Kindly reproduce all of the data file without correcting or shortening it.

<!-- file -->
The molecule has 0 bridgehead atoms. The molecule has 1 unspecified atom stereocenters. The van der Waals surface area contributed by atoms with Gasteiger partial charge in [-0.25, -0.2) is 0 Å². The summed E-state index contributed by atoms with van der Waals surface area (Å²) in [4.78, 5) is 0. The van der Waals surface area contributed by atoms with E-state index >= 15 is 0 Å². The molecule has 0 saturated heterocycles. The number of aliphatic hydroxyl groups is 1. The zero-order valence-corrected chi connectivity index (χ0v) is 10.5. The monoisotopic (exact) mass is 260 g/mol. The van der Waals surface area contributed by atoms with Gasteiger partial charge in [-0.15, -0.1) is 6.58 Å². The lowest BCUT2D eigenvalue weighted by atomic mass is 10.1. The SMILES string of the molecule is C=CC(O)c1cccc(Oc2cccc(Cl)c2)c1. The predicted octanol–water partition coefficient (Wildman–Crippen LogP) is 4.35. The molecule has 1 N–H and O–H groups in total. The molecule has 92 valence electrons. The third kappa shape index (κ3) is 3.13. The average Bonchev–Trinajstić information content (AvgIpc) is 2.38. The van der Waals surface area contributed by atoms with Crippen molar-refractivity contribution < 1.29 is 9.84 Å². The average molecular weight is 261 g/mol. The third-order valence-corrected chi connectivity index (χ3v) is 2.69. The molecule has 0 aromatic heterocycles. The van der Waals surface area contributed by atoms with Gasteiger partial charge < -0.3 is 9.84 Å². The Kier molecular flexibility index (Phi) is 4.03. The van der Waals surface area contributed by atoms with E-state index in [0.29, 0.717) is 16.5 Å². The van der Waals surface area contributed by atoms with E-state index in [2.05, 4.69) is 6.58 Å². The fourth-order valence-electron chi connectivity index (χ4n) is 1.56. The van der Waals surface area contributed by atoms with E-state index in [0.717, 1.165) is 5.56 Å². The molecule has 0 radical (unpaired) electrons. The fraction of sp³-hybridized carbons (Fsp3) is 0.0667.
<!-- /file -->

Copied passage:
The molecule has 0 bridgehead atoms. The molecule has 1 unspecified atom stereocenters. The van der Waals surface area contributed by atoms with Gasteiger partial charge in [-0.25, -0.2) is 0 Å². The summed E-state index contributed by atoms with van der Waals surface area (Å²) in [4.78, 5) is 0. The van der Waals surface area contributed by atoms with E-state index >= 15 is 0 Å². The molecule has 0 saturated heterocycles. The number of aliphatic hydroxyl groups is 1. The zero-order valence-corrected chi connectivity index (χ0v) is 10.5. The monoisotopic (exact) mass is 260 g/mol. The van der Waals surface area contributed by atoms with Gasteiger partial charge in [-0.15, -0.1) is 6.58 Å². The lowest BCUT2D eigenvalue weighted by atomic mass is 10.1. The SMILES string of the molecule is C=CC(O)c1cccc(Oc2cccc(Cl)c2)c1. The predicted octanol–water partition coefficient (Wildman–Crippen LogP) is 4.35. The molecule has 1 N–H and O–H groups in total. The molecule has 92 valence electrons. The third kappa shape index (κ3) is 3.13. The average Bonchev–Trinajstić information content (AvgIpc) is 2.38. The van der Waals surface area contributed by atoms with Crippen molar-refractivity contribution < 1.29 is 9.84 Å². The average molecular weight is 261 g/mol. The third-order valence-corrected chi connectivity index (χ3v) is 2.69. The molecule has 0 aromatic heterocycles. The van der Waals surface area contributed by atoms with Gasteiger partial charge < -0.3 is 9.84 Å². The Kier molecular flexibility index (Phi) is 4.03. The van der Waals surface area contributed by atoms with E-state index in [0.29, 0.717) is 16.5 Å². The van der Waals surface area contributed by atoms with E-state index in [2.05, 4.69) is 6.58 Å². The fourth-order valence-electron chi connectivity index (χ4n) is 1.56. The van der Waals surface area contributed by atoms with E-state index in [0.717, 1.165) is 5.56 Å². The molecule has 0 radical (unpaired) electrons. The fraction of sp³-hybridized carbons (Fsp3) is 0.0667.